Deep reinforcement learning has recently attracted a large community due to recent successes like Deepmind’s agent AlphaGO (Deepmind, 2017). AlphaGO was able to defeat the world champion Ke Jie in three matches of GO! in May 2017, which shows the capability that deep reinforcement learning has for solving challenging problems. A problem arises, however, in domains where the typical assumptions of reinforcement learning no longer hold. In environments where the Markovian assumption fails, actions taken early on can have long term effects that are unknown until the environment progresses for some time which lead to sub-optimal convergence in these domains. To alleviate this problem, a hierarchical formulation of reinforcement learning can be applied to create an Markovian environment consisting of a top-level and low-level agent (although more complex hierarchies consisting of many low-level agents are also possible).
The framework we propose draws inspiration from deep hierarchical reinforcement learning formulations, where there is a main agent as well as a low-level agent known as the nested agent. The main agent is able to pass the information down to the nested agent in the form of state inclusion, where the information from the main agent can be a policy, task, objective, etc.
In this paper we utilize three non-markovian scenarios in Minecraft to demonstrate the efficiency and performance of the Deep Nested Agent framework, when compared to hierarchical reinforcement learning and non-hierarchical single agent reinforcement learning. Minecraft is a popular open-world generated environment that has recently attracted the attention of AI researchers due to the ability to create controlled scenarios. In this environment, we create our own controlled scenarios in what we call the arena to test our Deep Nested Agent framework on. Figure 1 shows a screen-shot of the Minecraft arena that we created.
The structure of this paper is as follows: in Section II, the background of reinforcement learning and deep Q-networks will be introduced. In Section III, a review of the current state-of-the-art hierarchical reinforcement learning approaches will be introduced. Section IV presents our proposed Deep Nested Agent framework to solve this problem. The numerical experiments as well as the results are shown in Section V, with Section VI concluding this paper.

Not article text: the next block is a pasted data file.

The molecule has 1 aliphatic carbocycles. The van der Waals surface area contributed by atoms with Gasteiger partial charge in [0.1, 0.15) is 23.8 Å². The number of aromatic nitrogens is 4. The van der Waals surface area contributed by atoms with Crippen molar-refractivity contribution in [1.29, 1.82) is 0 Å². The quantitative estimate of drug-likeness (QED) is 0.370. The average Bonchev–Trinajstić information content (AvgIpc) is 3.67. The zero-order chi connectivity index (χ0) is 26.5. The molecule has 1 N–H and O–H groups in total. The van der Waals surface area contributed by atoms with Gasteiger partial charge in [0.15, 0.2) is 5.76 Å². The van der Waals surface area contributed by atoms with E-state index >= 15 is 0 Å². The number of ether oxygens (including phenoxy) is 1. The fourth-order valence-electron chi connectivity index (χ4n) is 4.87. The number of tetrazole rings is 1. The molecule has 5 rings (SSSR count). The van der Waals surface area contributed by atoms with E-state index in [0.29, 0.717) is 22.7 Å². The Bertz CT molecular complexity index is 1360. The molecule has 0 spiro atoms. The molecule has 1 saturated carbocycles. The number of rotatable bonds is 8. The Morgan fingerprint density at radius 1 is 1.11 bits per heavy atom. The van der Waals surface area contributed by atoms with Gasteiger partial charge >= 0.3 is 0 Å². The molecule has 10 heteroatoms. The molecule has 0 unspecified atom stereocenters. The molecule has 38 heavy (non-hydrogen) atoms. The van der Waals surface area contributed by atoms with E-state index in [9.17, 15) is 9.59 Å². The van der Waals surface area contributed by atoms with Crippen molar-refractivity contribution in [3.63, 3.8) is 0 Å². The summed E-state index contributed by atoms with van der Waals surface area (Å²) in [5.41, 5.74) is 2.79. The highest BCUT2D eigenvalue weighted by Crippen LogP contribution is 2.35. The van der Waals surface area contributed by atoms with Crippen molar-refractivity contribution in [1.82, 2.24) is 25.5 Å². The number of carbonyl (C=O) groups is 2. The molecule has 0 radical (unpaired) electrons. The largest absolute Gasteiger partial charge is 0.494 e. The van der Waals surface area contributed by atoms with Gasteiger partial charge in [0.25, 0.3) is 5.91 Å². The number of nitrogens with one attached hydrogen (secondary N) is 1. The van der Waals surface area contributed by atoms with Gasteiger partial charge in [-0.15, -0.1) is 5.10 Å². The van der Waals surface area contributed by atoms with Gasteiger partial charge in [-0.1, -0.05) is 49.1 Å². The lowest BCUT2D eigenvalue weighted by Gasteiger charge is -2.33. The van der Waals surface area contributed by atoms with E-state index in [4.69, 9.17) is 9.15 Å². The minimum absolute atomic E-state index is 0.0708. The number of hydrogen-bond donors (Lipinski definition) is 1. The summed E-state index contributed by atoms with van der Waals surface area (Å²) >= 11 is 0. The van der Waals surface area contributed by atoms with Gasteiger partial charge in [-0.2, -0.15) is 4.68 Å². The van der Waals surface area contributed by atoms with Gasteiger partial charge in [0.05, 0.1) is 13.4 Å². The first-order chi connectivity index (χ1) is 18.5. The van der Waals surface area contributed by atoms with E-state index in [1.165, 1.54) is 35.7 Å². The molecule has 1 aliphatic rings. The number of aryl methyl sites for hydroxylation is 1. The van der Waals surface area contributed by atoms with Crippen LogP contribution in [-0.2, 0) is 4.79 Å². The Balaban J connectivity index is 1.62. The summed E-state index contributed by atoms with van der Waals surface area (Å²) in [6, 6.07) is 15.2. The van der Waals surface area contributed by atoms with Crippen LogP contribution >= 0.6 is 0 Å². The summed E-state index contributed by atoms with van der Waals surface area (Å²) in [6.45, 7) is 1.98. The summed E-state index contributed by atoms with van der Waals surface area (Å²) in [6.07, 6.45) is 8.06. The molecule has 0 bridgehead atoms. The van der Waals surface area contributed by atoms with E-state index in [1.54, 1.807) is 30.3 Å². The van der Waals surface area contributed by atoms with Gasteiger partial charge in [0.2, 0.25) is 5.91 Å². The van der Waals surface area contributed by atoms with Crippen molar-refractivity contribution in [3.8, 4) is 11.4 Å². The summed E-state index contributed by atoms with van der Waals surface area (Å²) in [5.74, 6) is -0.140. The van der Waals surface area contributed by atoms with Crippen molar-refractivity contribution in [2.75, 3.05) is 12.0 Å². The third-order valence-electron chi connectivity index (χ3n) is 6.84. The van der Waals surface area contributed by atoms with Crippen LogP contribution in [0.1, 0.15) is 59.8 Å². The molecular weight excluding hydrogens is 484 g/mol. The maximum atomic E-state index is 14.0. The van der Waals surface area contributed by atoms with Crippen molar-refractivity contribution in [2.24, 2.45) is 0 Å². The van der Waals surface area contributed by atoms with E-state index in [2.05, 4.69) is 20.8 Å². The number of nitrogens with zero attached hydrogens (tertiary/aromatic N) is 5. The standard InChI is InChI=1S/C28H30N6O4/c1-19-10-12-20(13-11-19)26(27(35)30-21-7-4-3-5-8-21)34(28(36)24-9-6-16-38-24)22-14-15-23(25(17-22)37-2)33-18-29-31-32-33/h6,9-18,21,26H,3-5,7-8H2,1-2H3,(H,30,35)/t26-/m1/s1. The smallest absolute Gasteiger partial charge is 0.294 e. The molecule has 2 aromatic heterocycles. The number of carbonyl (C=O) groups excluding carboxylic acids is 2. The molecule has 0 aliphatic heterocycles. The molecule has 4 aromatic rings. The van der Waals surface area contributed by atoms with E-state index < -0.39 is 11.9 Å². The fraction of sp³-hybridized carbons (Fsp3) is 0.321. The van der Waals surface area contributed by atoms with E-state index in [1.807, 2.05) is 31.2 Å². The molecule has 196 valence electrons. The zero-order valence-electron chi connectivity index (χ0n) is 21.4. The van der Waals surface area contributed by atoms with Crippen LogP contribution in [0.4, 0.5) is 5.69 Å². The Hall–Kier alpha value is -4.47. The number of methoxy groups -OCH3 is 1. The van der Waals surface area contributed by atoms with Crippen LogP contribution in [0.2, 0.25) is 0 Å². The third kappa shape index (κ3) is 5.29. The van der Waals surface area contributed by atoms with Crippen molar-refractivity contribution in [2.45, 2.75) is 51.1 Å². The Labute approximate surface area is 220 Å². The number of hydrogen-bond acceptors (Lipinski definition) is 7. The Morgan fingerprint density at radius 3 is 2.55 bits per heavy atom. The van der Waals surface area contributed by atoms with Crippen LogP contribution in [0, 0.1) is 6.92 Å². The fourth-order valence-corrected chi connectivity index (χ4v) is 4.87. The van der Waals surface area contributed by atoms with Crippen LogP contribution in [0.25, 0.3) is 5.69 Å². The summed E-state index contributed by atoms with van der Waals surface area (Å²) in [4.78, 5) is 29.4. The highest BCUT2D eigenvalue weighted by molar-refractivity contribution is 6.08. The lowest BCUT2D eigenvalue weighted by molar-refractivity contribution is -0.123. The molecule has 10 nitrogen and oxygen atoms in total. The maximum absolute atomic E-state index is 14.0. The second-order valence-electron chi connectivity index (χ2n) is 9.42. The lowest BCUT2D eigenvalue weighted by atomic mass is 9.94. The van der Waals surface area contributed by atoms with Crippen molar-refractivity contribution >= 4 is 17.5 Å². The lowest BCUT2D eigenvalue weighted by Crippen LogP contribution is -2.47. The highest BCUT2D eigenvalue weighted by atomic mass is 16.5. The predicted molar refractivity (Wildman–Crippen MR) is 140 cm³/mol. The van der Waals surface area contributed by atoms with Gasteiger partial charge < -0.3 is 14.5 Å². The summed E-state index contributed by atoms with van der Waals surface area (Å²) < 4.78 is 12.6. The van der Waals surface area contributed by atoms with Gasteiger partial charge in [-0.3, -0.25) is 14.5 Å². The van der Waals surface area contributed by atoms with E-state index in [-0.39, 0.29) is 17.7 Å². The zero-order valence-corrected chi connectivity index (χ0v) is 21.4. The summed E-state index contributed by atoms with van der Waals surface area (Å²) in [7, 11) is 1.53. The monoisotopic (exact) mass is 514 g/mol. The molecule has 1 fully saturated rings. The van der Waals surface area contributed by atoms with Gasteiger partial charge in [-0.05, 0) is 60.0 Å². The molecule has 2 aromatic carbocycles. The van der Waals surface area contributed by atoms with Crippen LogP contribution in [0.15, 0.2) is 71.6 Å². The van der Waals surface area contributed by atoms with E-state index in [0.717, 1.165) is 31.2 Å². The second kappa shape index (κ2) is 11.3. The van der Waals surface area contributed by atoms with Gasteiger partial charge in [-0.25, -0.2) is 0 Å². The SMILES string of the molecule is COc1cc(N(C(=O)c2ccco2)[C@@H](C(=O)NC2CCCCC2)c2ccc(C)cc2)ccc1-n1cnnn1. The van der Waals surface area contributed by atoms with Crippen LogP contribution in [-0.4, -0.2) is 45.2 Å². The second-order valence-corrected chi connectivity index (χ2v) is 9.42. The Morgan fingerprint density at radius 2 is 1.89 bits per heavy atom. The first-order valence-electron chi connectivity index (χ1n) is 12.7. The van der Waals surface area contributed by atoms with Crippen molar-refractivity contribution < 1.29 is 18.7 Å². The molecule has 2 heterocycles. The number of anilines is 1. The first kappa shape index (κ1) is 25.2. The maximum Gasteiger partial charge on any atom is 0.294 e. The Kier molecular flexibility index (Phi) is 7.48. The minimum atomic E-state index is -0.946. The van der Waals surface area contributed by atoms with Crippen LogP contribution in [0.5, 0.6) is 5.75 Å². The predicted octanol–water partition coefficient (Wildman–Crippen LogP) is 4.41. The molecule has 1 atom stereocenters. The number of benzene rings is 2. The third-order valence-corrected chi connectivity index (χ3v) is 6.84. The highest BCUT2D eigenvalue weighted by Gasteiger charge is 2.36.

2.1 Reinforcement Learning
Reinforcement learning is one type of sequential decision making where the goal is to learn how to act optimally in a given environment with unknown dynamics. A reinforcement learning problem involves an environment, an agent, and different actions the agent can take in this environment. The agent is unique to the environment and we assume the agent is only interacting with one environment. Let represent the current time, then the components that make up a reinforcement learning problem are as follows:
- The state space is a set of all possible states in the environment
- The action space is a set of all actions the agent can take in the environment
- The reward function determines how much reward the agent is able to acquire for a given transition
- A discount factor determines how far in the future to look for rewards. As , only immediate rewards are considered, whereas, when , future rewards are prioritized.
contains all information about the environment and each element can be considered a snapshot of the environment at time . The agent accepts and with this, the agent then determines an action, . By taking action , the state is now updated to and there is an associated reward from making the transition from . How the state evolves from given action is dependent upon the dynamics of the system, which is unknown. The reward function is user defined, but needs to be carefully designed to reflect the goal of the agent. Figure 1 shows the progression of a reinforcement learning problem.
From this framework, the agent is able to learn the optimal decisions in each state of the environment by maximizing a cumulative reward function. We call the sequential actions the agent makes in the environment a policy. Let represent some policy and represent the total time for a given environment, then the optimal policy can be defined as:
If we define the reward for actions we deem "optimal" very high, then by maximizing the total reward, we have found the optimal solution to the problem.
One of the most fundamental reinforcement learning algorithms is known as Q-learning. This popular learning algorithm was introduced by Watkins (1989)